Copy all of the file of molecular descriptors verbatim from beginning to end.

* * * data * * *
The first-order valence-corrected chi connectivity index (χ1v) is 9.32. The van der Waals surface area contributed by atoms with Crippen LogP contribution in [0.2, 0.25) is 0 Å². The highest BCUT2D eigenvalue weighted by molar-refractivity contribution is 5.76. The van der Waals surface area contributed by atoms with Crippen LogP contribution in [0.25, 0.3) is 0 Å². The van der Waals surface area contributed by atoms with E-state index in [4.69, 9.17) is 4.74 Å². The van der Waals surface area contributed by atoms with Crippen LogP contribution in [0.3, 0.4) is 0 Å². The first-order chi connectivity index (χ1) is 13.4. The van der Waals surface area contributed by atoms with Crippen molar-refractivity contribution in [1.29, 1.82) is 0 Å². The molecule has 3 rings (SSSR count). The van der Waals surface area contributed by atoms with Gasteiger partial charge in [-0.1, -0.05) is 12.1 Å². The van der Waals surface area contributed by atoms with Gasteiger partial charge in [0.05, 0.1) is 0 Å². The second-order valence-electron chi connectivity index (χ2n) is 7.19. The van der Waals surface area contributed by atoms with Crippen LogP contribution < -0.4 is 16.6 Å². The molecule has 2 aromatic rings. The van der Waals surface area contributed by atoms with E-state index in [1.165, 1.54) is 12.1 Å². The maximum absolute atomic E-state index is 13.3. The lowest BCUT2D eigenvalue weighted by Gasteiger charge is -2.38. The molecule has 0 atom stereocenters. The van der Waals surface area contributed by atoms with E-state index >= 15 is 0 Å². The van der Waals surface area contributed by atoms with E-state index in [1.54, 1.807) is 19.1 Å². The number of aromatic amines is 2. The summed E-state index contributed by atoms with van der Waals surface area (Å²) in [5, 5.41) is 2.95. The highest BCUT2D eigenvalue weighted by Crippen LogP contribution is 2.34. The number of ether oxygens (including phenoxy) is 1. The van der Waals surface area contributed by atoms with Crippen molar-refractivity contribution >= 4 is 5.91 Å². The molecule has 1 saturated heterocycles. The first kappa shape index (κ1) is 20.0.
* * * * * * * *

The first-order valence-corrected chi connectivity index (χ1v) is 9.32. The van der Waals surface area contributed by atoms with Crippen LogP contribution in [0.2, 0.25) is 0 Å². The highest BCUT2D eigenvalue weighted by molar-refractivity contribution is 5.76. The van der Waals surface area contributed by atoms with Crippen LogP contribution in [0.25, 0.3) is 0 Å². The van der Waals surface area contributed by atoms with E-state index in [4.69, 9.17) is 4.74 Å². The van der Waals surface area contributed by atoms with Crippen LogP contribution in [0.3, 0.4) is 0 Å². The first-order chi connectivity index (χ1) is 13.4. The van der Waals surface area contributed by atoms with Crippen molar-refractivity contribution in [1.29, 1.82) is 0 Å². The molecule has 3 rings (SSSR count). The van der Waals surface area contributed by atoms with Gasteiger partial charge in [-0.1, -0.05) is 12.1 Å². The van der Waals surface area contributed by atoms with Gasteiger partial charge in [0.05, 0.1) is 0 Å². The second-order valence-electron chi connectivity index (χ2n) is 7.19. The van der Waals surface area contributed by atoms with Crippen LogP contribution < -0.4 is 16.6 Å². The molecule has 2 aromatic rings. The van der Waals surface area contributed by atoms with E-state index in [1.165, 1.54) is 12.1 Å². The maximum absolute atomic E-state index is 13.3. The lowest BCUT2D eigenvalue weighted by Gasteiger charge is -2.38. The molecule has 0 atom stereocenters. The van der Waals surface area contributed by atoms with E-state index >= 15 is 0 Å². The van der Waals surface area contributed by atoms with E-state index in [1.54, 1.807) is 19.1 Å². The number of aromatic amines is 2. The summed E-state index contributed by atoms with van der Waals surface area (Å²) in [5, 5.41) is 2.95. The highest BCUT2D eigenvalue weighted by Crippen LogP contribution is 2.34. The number of ether oxygens (including phenoxy) is 1. The van der Waals surface area contributed by atoms with Crippen molar-refractivity contribution >= 4 is 5.91 Å². The molecule has 1 saturated heterocycles. The first kappa shape index (κ1) is 20.0.